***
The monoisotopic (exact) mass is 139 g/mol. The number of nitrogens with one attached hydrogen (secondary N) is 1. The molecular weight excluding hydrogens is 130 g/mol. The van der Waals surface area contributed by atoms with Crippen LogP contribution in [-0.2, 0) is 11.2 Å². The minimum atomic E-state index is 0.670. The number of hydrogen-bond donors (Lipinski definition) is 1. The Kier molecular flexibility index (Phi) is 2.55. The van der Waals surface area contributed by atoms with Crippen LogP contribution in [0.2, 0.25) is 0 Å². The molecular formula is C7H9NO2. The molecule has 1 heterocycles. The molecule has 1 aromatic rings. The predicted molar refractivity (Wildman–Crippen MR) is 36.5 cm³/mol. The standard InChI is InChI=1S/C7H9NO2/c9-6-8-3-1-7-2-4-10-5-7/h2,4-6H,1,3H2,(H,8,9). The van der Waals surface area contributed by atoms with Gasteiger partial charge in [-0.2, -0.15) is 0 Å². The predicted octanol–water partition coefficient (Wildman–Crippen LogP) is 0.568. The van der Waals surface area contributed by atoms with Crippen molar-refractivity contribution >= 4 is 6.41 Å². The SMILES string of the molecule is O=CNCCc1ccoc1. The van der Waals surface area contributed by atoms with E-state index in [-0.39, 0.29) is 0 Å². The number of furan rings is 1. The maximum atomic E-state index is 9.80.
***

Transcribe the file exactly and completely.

The monoisotopic (exact) mass is 139 g/mol. The number of nitrogens with one attached hydrogen (secondary N) is 1. The molecular weight excluding hydrogens is 130 g/mol. The van der Waals surface area contributed by atoms with Crippen LogP contribution in [-0.2, 0) is 11.2 Å². The minimum atomic E-state index is 0.670. The number of hydrogen-bond donors (Lipinski definition) is 1. The Kier molecular flexibility index (Phi) is 2.55. The van der Waals surface area contributed by atoms with Crippen LogP contribution in [0.2, 0.25) is 0 Å². The molecular formula is C7H9NO2. The molecule has 1 heterocycles. The molecule has 1 aromatic rings. The predicted molar refractivity (Wildman–Crippen MR) is 36.5 cm³/mol. The standard InChI is InChI=1S/C7H9NO2/c9-6-8-3-1-7-2-4-10-5-7/h2,4-6H,1,3H2,(H,8,9). The van der Waals surface area contributed by atoms with Gasteiger partial charge in [-0.2, -0.15) is 0 Å². The predicted octanol–water partition coefficient (Wildman–Crippen LogP) is 0.568. The van der Waals surface area contributed by atoms with Crippen molar-refractivity contribution >= 4 is 6.41 Å². The SMILES string of the molecule is O=CNCCc1ccoc1. The van der Waals surface area contributed by atoms with E-state index in [-0.39, 0.29) is 0 Å². The number of furan rings is 1. The maximum atomic E-state index is 9.80.